In 2010, McLean County had an above-average number of bats test positive for rabies.
Rabies is a deadly disease caused by a virus that attacks the central nervous system. Humans get the virus from the bite or scratch of an infected animal.
Merrick Pet Care Recalls Jr Texas Taffy Pet Treat (Item #27077), All Lots Up to and Including 10364) Because of Possible Salmonella Health Risk
January 28, 2010 - Merrick Pet Care, Inc. of Amarillo, Texas is recalling the Jr. Texas Taffy pet treat (ITEM # 27077, UPC # 02280827077, All Lots up to and including 10364) because they have the potential to be contaminated with Salmonella. Merrick Pet Care has made the decision to recall all Jr. Texas Taffy pet treats in the abundance of caution. Salmonella can affect animals and there is risk to humans from handling contaminated pet products. People handling the treats can become infected with Salmonella, especially if they have not thoroughly washed their hands after having contact with the chews or any surfaces exposed to these products. Consumers should dispose of these products in a safe manner by securing them in a covered trash receptacle.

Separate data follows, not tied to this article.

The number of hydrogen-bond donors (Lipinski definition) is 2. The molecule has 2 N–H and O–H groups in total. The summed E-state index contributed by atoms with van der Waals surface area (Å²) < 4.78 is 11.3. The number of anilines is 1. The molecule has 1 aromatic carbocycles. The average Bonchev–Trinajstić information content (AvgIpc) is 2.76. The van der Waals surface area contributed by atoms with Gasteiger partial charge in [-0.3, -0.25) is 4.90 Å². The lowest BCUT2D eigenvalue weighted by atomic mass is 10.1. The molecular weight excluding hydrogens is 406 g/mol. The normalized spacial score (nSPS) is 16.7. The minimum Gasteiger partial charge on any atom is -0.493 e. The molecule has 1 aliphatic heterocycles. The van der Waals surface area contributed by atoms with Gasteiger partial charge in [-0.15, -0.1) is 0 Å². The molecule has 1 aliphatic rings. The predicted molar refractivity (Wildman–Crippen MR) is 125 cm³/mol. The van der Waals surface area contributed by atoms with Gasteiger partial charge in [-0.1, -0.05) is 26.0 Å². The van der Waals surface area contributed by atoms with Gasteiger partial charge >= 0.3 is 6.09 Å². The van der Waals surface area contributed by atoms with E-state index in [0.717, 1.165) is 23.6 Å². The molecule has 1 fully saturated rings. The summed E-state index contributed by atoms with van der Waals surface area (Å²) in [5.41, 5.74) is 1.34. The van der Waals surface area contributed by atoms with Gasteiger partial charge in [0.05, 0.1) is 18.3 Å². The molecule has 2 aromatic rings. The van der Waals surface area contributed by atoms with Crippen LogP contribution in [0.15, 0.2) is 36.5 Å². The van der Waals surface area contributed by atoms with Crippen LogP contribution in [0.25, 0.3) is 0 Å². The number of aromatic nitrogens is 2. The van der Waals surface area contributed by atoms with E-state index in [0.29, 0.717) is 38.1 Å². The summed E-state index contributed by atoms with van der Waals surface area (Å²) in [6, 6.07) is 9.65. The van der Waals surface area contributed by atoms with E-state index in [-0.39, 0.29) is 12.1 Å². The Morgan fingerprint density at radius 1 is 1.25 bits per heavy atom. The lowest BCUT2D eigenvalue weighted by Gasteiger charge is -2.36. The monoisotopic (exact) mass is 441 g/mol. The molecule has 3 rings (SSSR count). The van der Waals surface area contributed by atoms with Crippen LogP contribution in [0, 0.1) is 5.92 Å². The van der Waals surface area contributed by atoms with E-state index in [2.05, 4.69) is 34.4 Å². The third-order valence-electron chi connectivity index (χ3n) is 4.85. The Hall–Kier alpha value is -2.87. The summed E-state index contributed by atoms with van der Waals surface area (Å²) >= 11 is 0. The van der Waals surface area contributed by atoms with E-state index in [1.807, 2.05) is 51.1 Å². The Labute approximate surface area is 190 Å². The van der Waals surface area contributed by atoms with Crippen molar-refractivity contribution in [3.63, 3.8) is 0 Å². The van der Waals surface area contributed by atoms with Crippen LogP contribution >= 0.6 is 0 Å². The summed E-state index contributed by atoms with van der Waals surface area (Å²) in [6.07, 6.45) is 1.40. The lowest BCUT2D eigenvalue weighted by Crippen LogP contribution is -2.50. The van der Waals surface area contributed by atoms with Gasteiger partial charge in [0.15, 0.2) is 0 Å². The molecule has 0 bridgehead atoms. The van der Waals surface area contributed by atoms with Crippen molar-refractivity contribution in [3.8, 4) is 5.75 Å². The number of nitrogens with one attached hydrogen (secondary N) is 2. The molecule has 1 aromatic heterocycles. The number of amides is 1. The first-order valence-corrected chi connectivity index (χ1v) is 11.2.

Healthy people infected with Salmonella should monitor themselves for some or all of the following symptoms: nausea, vomiting, diarrhea or bloody diarrhea, abdominal cramping and fever. Rarely, Salmonella can result in more serious ailments, including arterial infections, endocarditis, arthritis, muscle pain, eye irritation, and urinary tract symptoms. Consumers exhibiting these signs after having contact with this product should contact their healthcare providers immediately.